Today, we are delighted to announce that we have found our SECOND SPONSOR for the project. Peggy Love has generously agreed to pay the cost of printing and posting copies to the 100 lucky contributors. Thank you SO much, Peggy.
We are delighted to announce that Arborbridge, The Leader in International Tutoring, http://www.ArborBridge.com has just agreed to do the proof reading of The Worlds Within for us. Josh Stephens is a trained and experienced journalist, who is currently Director of International Development for the company and has offered to do this for us later in the year.
Get involved with the project and see what you might like to underwrite or undertake for us too.
As you know, entries for The Worlds Within anthology have to have been written or drawn before you were 27 but it does not matter how old you are now. Remember, entries close at the end of March 2014…
What follows is a piece of writing (well, the start of it anyway) from a young girl, who is Dutch according to her passport, but that isn’t how she feels inside:
Third Culture Kid
My passport says I’m Dutch
Where are you from? What nationality are you? I get asked this on a daily basis. I always answer Holland or the Netherlands, most of my extended family still lives in Holland. People automatically accept this because I am white and I speak Dutch, “Ja, ik spreek Nederlands.” However when I really think about the question, I start to wonder. Where am I really from?
You see I turned 16 last February. I have lived three years in Italy, a total of five and a half years in Holland, and I am now completing my eighth year in China. I have lived half of my life in China, and I have slowly “Chinezefied”.
When I visit Holland my family is always happy to share with me, that when I speak Dutch I have an English accent. I try to improve it but I guess my Dutch just isn’t that good any more. When people ask me what my mother tongue is, I can’t really judge. I actually speak many languages: Dutch and English fluently, quite a bit of Chinese, some French, and I can understand a lot of German and Italian. I have noticed that when I read National Geographic magazines, I much rather read them in English than Dutch because I have learned words like ‘photosynthesis’ and ‘Cartesian plane’ in an English school. My art teacher once told me that to find out what my mother tongue really is, I would have to see what language I do my math in and what language I dream in. So I tried to find out, and I guess I do most of my math in Dutch, but I always convert prices back into RMB’s. And what really surprised me is, that I dream in Dutch, English, and sometimes even in Chinese!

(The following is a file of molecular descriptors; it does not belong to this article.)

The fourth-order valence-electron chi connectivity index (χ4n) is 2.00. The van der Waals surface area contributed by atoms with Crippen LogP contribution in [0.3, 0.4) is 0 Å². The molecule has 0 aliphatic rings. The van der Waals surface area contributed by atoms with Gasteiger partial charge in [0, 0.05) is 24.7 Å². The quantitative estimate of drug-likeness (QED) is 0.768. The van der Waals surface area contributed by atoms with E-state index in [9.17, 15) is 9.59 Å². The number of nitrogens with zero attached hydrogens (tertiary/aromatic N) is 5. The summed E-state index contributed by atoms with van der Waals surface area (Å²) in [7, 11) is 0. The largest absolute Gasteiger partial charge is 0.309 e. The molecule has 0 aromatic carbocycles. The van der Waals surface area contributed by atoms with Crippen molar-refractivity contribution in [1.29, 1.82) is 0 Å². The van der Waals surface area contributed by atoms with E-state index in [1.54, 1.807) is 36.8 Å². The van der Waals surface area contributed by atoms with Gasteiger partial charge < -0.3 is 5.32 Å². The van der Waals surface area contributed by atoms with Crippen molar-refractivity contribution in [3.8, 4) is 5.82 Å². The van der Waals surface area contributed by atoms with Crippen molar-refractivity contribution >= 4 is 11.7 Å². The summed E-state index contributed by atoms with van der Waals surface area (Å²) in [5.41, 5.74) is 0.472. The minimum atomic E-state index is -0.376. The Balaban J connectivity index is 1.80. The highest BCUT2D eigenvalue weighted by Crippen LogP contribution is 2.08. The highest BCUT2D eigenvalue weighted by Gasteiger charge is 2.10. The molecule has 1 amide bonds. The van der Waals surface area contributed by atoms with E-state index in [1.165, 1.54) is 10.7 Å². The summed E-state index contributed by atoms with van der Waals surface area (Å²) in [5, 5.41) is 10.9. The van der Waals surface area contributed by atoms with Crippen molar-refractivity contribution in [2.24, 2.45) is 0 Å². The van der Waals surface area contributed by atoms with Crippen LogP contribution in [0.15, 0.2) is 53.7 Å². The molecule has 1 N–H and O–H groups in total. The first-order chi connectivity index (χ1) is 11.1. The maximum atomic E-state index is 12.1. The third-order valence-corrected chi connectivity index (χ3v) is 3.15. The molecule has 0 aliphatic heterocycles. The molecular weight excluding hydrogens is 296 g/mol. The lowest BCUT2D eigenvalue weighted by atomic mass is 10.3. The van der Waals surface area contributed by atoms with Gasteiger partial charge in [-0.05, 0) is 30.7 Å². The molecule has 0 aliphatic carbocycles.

People have asked me, “Where is your home?” Well, I don’t really know. Holland has become more of a vacation place rather than ‘home’. My family doesn’t own a house. I guess I feel at home where ever my belongings are, right now my belonging are in Qingdao, so maybe this is my home. But then again, living in China has taught me that belongings are not mandatory, friends and family are much more important. Maybe my home is where ever my parents live. Actually, it doesn’t matter how I define home because right now Qingdao is my home.
We are very excited about this one, which has definitely made the cut. It shows emotion and vulnerability while being authentic. As a poem it has rhythm and is nicely crafted.
The Land of Mango Sunsets
I am from visits to tropical beaches
From dancing in the rain
damp sand between my toes
and mango-colored sunsets in my eyes
I am from the dawn chorus, waking me up for school
From murmurings of those up before me
the air conditioner breathing; the fan clicking
and my older sister playing her music loudly
I am from fried rice and noodles
Fragrant Southeast Asian smells
from the chemical scent of chlorine in the pool
and the muggy scent of monsoon-season rain
I am from all my friends I used to have
All my friends I left behind
from the ghost stories I’d borrow from the library
and the kindly librarians who helped me do so
I am from wishes, hopes, and dreams
fears, loves, and growing up
from happiness, anger, remorse, and everything in between
and writing it all down…
I am from summertime in Canada
loving the fruit and exotic appeal
wishing I would sometime live there
and then I did.
Now I wish I was back
in the land of mango sunsets
My passport says ‘Canadian’
but I know I’ll never be…
Eva and Jo are reaching out to schools, parents, networks and consultants involved with young people living overseas. The further we have reached, the more people have found out about the project and the more support we have received.
Today, we would like to thank the folks over at Expat Partner Online Coffee, for spreading the word so brilliantly. Since then, we have seen a big increase in submissions. So thank you!
Editor, Eva Laszlo-Herbert and publisher, Jo Parfitt, are delighted to announce that the call for submissions to a brand new anthology of TCK art and writings is OUT.
We are delighted to thank Families in Global Transition for introducing young TCK artist, Beth Eisinger, to us at the 2011 conference. Beth’s artwork, Two Places at One Time, has been used on our cover.
It was also thanks to FIGT that Jo and Eva met Korean Cerine Jin, who has offered to help spread the word about the anthology.
The deadline for submissions is end October 2013. The book will be published in 2014. Sponsorship and advertising options are available.